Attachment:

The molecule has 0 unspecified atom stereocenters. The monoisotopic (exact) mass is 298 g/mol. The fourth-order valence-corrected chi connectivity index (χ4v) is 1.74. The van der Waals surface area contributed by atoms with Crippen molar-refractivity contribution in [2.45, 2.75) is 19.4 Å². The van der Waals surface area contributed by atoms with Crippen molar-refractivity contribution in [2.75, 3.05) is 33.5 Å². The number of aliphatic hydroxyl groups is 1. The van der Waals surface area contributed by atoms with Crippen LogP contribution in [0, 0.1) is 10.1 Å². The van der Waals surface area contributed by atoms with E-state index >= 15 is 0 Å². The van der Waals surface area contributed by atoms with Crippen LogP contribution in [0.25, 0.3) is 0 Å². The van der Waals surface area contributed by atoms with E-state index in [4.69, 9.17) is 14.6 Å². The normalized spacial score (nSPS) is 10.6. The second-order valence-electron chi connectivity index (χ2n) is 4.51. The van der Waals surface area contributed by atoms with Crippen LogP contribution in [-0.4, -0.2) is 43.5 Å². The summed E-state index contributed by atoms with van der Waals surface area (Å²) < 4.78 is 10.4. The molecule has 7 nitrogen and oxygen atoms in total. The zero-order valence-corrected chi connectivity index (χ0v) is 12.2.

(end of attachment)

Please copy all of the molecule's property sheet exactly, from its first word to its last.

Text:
The molecule has 0 unspecified atom stereocenters. The monoisotopic (exact) mass is 298 g/mol. The fourth-order valence-corrected chi connectivity index (χ4v) is 1.74. The van der Waals surface area contributed by atoms with Crippen molar-refractivity contribution in [2.45, 2.75) is 19.4 Å². The van der Waals surface area contributed by atoms with Crippen molar-refractivity contribution in [2.75, 3.05) is 33.5 Å². The number of aliphatic hydroxyl groups is 1. The van der Waals surface area contributed by atoms with Crippen LogP contribution in [0, 0.1) is 10.1 Å². The van der Waals surface area contributed by atoms with E-state index >= 15 is 0 Å². The van der Waals surface area contributed by atoms with Crippen LogP contribution in [0.25, 0.3) is 0 Å². The van der Waals surface area contributed by atoms with E-state index in [4.69, 9.17) is 14.6 Å². The normalized spacial score (nSPS) is 10.6. The second-order valence-electron chi connectivity index (χ2n) is 4.51. The van der Waals surface area contributed by atoms with Crippen LogP contribution in [-0.4, -0.2) is 43.5 Å². The summed E-state index contributed by atoms with van der Waals surface area (Å²) < 4.78 is 10.4. The molecule has 7 nitrogen and oxygen atoms in total. The zero-order valence-corrected chi connectivity index (χ0v) is 12.2.